1. The shock: Looking up baby names doesn’t mean the family is about to expand. No, there are no new puppies or babies on the way—unless there are, which is technically possible because even writers procreate and / or can get suckered in by cute puppies with big eyes.

OMG I need a puppy!

writer search history...baby names

2.The criminal: It’s really important to know the consequence of committing <insert crime here> in <insert country here> in <insert year here>. That doesn’t mean we’re a time-traveller about to rob a bank in 1932 Peru.

Writer search history

3. The weapon: Finding a futuristic weapon design on our computer doesn’t make us the next mad scientist. We just wish we were, because we’re pretty sure even a mad scientist will earn more money than a writer.

writer search history...futuristic weapons

4. The killer:  No we have never made a bomb or killed someone in the vacuum of space, but it’s important to know how.

5. The Personality disorder: Searching ‘personality disorders’ doesn’t mean we think we’re a paranoid schizophrenic with OCD, nor do we suspect our nearest and dearest to be bipolar!

Oh, but now that we’ve googled it they do tick a number of the boxes…

Writer search history...personality disorders

6. The doctor: No, we’ve never needed to make a temporary splint for a broken leg, nor do we have that obscure and highly infectious disease.

<Pause here while I make a doctors appointment>

7. The survivalist: Just because we’ve researched how to live on grubs, can find water in a desert, and can make a temporary shelter out of old tin cans, doesn’t mean we think a dinosaur-ending sized asteroid is about to hit, but if it did we could probably survive.

8. The sexual deviant: Yes, we really did need to research that obscure sexual practice…for a story.

Err…and that wasn’t the kind of whipped I was looking for…

writer search history...whipped cream

9. The body: Googling ‘how to hide a body’ doesn’t mean we have just done away with our evil boss, and if our boss has suddenly disappeared, it’s nothing to do with us, honest!

Writer search history...how to hide a body

So, now you know better than to check a writer’s search history, and we can all sleep much easier tonight.

Happy googling and writing 🙂

The neurotic worries of a writer #amwriting

Worrying about our next review…

writer worries...what will our new review say

Wondering if building and extension and introducing a cataloging system means our reading list is a little out of control…

reading list out of control

Fearing we made a mistake by killing a character…Fearing we made a mistake by not killing a character…

writer worry...

Suffering a sense of concern that our edgy thriller has lost its edge…

rabbit-1158594_1920

Hoping we can survive the counselling after finishing a great book

So, you say her name was Alice?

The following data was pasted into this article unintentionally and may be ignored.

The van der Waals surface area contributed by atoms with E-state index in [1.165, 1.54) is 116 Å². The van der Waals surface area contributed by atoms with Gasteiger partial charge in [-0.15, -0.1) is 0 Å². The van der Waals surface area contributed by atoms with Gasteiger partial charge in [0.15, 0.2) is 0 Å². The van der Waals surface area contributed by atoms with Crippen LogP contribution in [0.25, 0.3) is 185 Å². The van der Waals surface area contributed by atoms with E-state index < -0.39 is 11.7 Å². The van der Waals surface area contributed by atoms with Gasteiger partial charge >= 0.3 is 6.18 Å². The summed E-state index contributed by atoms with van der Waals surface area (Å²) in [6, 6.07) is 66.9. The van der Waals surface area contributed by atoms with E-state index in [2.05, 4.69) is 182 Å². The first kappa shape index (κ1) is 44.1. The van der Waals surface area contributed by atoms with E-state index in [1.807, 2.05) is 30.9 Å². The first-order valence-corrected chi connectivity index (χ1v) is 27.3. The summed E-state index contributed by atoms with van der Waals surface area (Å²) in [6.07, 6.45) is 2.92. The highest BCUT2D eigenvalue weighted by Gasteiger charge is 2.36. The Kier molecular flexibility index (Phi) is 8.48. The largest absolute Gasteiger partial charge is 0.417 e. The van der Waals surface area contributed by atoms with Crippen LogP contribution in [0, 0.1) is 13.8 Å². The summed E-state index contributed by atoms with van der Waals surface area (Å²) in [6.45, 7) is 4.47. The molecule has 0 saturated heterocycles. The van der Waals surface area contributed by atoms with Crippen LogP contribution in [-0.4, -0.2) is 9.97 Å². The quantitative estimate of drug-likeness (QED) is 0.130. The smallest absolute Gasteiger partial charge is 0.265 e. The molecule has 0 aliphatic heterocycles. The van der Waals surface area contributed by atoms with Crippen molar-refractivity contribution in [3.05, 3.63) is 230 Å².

Her name was alice

When writing becomes an obsession – to understand a writer #amwriting

I was watching the movie Capote at the weekend. It was after a long day of painting the house, and at the tail end of a week-off -work where I had done nothing but paint, so I was shattered and only half-way interested in the movie when my husband put it on.

It had won a number of awards and swiftly captivated me—as good movies generally do. It tells the story of the writer Truman Capote, and how he became obsessed with a particular writing project, and how it consumed him and ultimately left a profound scar on his life. It was a great movie, and not just the acting or because the main character was a writer, although that certainly helped. If you get a chance it is worth watching.

The movie got me thinking, as a good movie often does.

My first observation was the level of obsession a writer can fall prey to in the quest to finish a book. My husband has often commented that I almost disappear into myself when I am gripped by a particular project and seem to need nothing and no one else. It is not healthy, and it is not sustainable, and one of the things that struck me with Capote’s story was how crafting the book In Cold Blood took over his life and dragged him into the unhealthy, darker side of writing obsession.

Capote died still relatively young, and I cannot help but reflect that the way he conducted himself, and his behaviour and choices during the writing of In Cold Bloodmight have had some influence on his early alcoholic death. The book was destined to become his greatest masterpiece, but it was also the last book he ever finished, although his prior writing career had been littered with glittering successes.

It was a sad ending to a life filled with undoubted talent. Capote crossed lines in his quest for a story though, moral lines that no person, writer or otherwise, should cross.

My second observation was that both his partner and his best friend (Harper Lee), were writers. I was struck by how fortunate he was to have such close companions who understood both him and his obsession with writing. His partner and good friend were famous writers in there own right, and I loved the way they each simply accepted their need for time and space for the craft.

It is worth noting, that although understanding and supportive at first, they both cautioned and counselled Capote, and more so as the story progressed and his actions became increasingly morally blurred.

As with many things in life, it is hard to imagine something fully unless you experience it yourself. How many future parents will try to imagine what it will be like, only to admit ruefully that they didn’t have a clue. As a writer, we often place ourselves in others’ shoes, and see life through a myriad of perspectives. For the most part, I am sure we all have wonderful, caring, and incredibly understanding partners and friends, who although maybe not writers themselves, come to understand, if not the entirety of being a writer, at least the writer in us.

Few of us would follow Capote’s path, but to a lesser extent we can all become guilty of writing obsession, and it is at such times that we need our nearest and dearest to remind us that there is a world outside our book, a real world filled with real people who need us too, just as ultimately we need them.

Dear writing, I miss you. #amwriting

Three years ago we bought a cute little stone cottage in the Perth hills region, and we have finally got around to making it into the home we always dreamed of. We completed the kitchen last year, and intended to complete the bathroom and laundry room this year, however it has sort of morphed—as renovations sometimes do—into also ripping many, many meters  of diagonal wood paneling off and replacing it with plastered walls.

The entire contents of the house with the exclusion of two seats, a bed, and essential clothing, is in boxes. I haven’t seen my computer in a couple of weeks, it’s boxed up somewhere…I hope!

So needless to say I have had no time for writing, and I’m about to take a week off…to do nothing but paint.

On the plus side, I’m sure my writing will be twice as effective in the lovely new look house!

But for now…

Dear writing, I miss you, and I hope to see you soon.